25 photographs that prove the incredible raw beauty of northern Norway. Come take a closer look.
Oslo, Bergen, Stavanger, Trondheim and the fjords are what most people think of when hearing the word ‘Norway', but there's a whole other world to the north.
In fact, more than 35% of Norway's land mass lies north of the Arctic circle, but less than 10% of the country's population live there.
This means the spectacular scenery is much less trafficked and a lot more peaceful than down south. Take a visual tour with me around some of the most intriguing parts of northern Norway, and start planning your trip today.
A road trip to remember in Lofoten
A fan of driving? Then strap yourself in for an unforgettable road trip experience. The magnificent Lofoten islands offer dramatic mountains, delightful fishing villages, and stunning beaches – yes, beaches!
Photographers come for iconic photo opportunities like this, while creatives of all kinds come for inspiration.
One of the best ways to appreciate the islands is from the water. Take a ferry from Bodø across the open ocean and you'll see the granite mountains rise out of the water as they get ever closer.
But if there's one thing that will stay with you from a visit to Lofoten it's the beautiful beaches. They aren't suntraps by any means (although it can sometimes get hot!), but these beaches are simply stunning places to walk, practice your photography, or even camp.
Lofoten's communities exist because of the fishing industry, which is still going strong today. Villages full of little red rorbuer (cabins) are dotted all along the coast. At the western end, the road ends abruptly at Å, which has largely been transformed into a museum.
Read more: Northern Norway in Photos
Peace and quiet in Vesterålen
Like Lofoten but a whole lot quieter, the Vesterålen islands offer visitors perhaps the ultimate in ‘get away from it all' experiences. Pictured above is the huge beach at Bleik on Andøya.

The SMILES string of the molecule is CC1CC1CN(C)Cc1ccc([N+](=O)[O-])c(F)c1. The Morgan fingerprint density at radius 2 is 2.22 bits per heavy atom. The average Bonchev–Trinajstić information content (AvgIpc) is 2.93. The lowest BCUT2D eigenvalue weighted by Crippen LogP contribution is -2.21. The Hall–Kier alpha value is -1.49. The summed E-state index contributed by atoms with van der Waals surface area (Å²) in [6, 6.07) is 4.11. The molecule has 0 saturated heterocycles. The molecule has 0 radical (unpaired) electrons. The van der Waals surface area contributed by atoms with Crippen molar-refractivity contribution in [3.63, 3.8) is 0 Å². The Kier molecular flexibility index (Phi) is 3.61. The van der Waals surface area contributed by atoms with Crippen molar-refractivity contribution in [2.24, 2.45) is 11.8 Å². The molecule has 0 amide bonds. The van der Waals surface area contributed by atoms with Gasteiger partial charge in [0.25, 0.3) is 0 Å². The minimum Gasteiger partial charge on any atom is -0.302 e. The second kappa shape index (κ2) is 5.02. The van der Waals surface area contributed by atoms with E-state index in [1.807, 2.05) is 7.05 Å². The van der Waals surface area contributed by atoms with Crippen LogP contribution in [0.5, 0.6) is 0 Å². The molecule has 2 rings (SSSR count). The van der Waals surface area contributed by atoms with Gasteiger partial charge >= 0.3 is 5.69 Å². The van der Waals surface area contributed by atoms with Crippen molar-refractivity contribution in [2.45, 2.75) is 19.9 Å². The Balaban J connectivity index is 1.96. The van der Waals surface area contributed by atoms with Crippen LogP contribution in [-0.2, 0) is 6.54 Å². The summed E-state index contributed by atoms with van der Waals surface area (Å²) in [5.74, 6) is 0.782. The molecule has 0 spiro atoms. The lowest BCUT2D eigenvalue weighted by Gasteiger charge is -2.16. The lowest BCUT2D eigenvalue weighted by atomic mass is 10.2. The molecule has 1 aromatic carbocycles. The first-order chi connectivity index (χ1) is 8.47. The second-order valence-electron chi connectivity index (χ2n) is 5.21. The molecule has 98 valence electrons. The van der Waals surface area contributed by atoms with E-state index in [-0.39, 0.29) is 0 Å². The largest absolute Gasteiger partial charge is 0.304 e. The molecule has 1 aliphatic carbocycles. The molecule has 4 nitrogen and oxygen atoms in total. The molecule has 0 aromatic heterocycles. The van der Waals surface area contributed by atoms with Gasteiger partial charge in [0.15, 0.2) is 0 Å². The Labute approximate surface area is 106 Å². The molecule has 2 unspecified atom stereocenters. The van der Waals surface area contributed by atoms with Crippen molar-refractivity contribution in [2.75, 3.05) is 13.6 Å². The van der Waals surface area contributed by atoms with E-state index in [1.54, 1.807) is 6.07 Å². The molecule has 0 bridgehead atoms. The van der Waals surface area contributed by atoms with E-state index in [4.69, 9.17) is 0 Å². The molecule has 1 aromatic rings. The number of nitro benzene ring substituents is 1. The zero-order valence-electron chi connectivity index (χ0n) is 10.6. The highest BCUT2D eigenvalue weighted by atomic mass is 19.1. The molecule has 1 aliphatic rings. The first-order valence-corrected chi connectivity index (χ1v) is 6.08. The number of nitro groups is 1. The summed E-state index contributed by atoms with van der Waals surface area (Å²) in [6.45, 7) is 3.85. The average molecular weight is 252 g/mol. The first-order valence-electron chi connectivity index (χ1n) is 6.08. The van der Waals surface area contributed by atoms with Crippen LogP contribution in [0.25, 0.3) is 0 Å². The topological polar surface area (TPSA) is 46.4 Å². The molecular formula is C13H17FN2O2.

At the northern tip of Langøya island is Nyksund, a tiny fishing village (you can see the entire village in this picture!) that was all but abandoned, but has been given a new lease of life in recent years thanks to a couple of hostels and other enterprises.
One of Vesterålen's largest urban areas, Sortland, is known as Norway's Blue Town. Many of the town's buildings are painted in various shades of blue. Find out why here.
The top of the world
Okay, not quite top of the world, but Norway's Nordkapp is at least advertised as mainland Europe's northernmost point. While that's not technically true, the exposed cliff still draws more than 100,000 tourists every summer, mainly bussed in from passing cruise ships to ‘watch' the midnight sun.
The iconic globe sculpture was erected in 1978 and has become a visual representation for the North Cape itself.
Just behind the sculpture is Nordkapphallen (North Cape Hall), a visitor centre open all year round with a cinema screen showing a movie about the area, exhibitions in the underground tunnel, and the world's northernmost ecumenical chapel.
There's also an impressive gift shop. Whether it's worth the trip is up to you.
The vast majority of visitors come to Nordkapp in the summer. The main reason being, this corner of Finnmark gets a lot of snow, and the weather conditions can make getting to and from the cliff treacherous. At some times in the winter, drivers can only move around the region in conveys that leave at set points of the day.
Nature's light show
One of nature's true wonders, the aurora borealis is a huge tourist pull to northern Norway. As delicate ribbons of colour dance across the Arctic sky, it's hard to believe this light show is caused by a natural phenomenon.
Northern peoples have long seen the lights and they were for many years shrouded in myths and legend.
This photo is courtesy of the family-run Tromsø Friluftsenter, who offers northern lights tours and experiences by minibus from Tromsø.